You may not know this, but most Writers’ Program instructors once struggled in day jobs just like you. Take Daniel M. Jaffe, who broke from a successful law career to become a bonafide fiction writer and instructor.

We sat down with Dan (via cyberspace) to chat about his escape from the 9-to-5, his approach to writing now, and how he feels about the end of his column for the literary site BiblioBuffet (

Writers’ Program: For the past two and a half years you’ve interviewed writers for your column “Talking Across the Table” for BiblioBuffet. Now it’s our turn to talk across the table with you. Let’s start backwards. In your final BiblioBuffet column, running this month, you close with this: “So . . . why create literature? In order to discover ourselves through our work, perhaps even so as to create ourselves, to take ownership of the world around us in an attempt to understand, and to encourage readers to join us in refashioning the world, and healing.”

Well said! Are these driving forces in your conscious mind as you approach your own writing projects? How do you impart that sentiment to your students?

Daniel M. Jaffe: Yes, these forces are what motivate me. But I don’t mean to suggest that I meditate on them every day, not each time I sit at the computer. Periodically, when work gets rejected for publication and I feel discouraged, or when I try to decide among competing writing projects, I remind myself why I write in the first place. I keep returning to the sentiment in those lines you quoted.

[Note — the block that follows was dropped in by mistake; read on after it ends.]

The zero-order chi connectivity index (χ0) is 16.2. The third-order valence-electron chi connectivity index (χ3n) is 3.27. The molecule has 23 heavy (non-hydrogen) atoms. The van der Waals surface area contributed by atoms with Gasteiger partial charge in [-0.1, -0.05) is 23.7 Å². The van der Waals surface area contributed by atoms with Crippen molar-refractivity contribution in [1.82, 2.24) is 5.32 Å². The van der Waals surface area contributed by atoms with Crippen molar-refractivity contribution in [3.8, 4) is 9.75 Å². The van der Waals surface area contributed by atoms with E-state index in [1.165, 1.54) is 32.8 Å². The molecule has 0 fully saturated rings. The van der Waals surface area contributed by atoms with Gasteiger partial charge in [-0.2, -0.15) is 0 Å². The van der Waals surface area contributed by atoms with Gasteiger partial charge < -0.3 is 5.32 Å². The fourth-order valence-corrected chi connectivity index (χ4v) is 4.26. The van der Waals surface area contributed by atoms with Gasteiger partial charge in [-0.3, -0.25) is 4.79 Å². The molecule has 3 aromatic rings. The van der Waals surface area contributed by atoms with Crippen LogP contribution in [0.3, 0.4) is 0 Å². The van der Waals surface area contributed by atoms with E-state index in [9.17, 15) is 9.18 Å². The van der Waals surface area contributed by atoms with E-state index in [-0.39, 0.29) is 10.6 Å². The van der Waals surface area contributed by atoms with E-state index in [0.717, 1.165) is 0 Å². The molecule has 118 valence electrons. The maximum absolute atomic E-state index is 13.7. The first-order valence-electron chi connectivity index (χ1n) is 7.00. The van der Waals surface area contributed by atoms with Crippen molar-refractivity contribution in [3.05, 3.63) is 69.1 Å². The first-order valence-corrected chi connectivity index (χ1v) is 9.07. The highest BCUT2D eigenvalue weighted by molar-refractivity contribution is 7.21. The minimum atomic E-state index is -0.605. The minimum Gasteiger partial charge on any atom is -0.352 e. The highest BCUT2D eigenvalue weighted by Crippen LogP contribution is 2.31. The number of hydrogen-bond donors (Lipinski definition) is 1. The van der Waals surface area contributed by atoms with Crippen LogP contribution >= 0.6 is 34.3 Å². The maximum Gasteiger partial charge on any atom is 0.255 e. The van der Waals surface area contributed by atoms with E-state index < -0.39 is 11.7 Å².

With students, the question of “why write?” comes up a lot; I explain my reasons and ask the students theirs—motivations vary from writer to writer. But this question also takes another form in workshops: “Is my writing of any interest to anyone? Should I even bother?” The best way I know to address this is to treat all student work with respect. If something’s important for a student to write, then it’s a worthwhile, meaningful artistic expression. And if something’s meaningful to the writer, chances are it will also be meaningful to certain readers.

WP: You became a teacher/writer after a successful law career. How did you make that transition?

DJ: Lawyering and I weren’t the best personality fit. I’m not comfortable with conflict, so it was emotionally draining to be an effective lawyer. I tried various positions, even working my way to being General Counsel and Senior Vice President of Massachusetts Financial Services Company in Boston. My boss was great, my colleagues were great, the company was highly ethical and satisfied with my work; but still, I was unhappy going to work every day.

What I really wanted to do was write and teach. So, I made a bargain with myself: if I could complete a draft of a novel while lawyering, and if, after completing it, I still wanted to write other novels and stories, then I’d quit lawyering. It took me two years of nights and weekends, but I did complete a draft novel (one that’s now in a stack of unpublished novels beneath my bed), and did still want to continue writing. So, I gave six weeks’ notice and left.

WP: By now, you’ve published a novel as well as short stories and personal essays. Do you prefer one form over another? A question I asked instructor/novelist Caroline Leavitt: are fiction writers naturally inclined to be either novelists or story writers?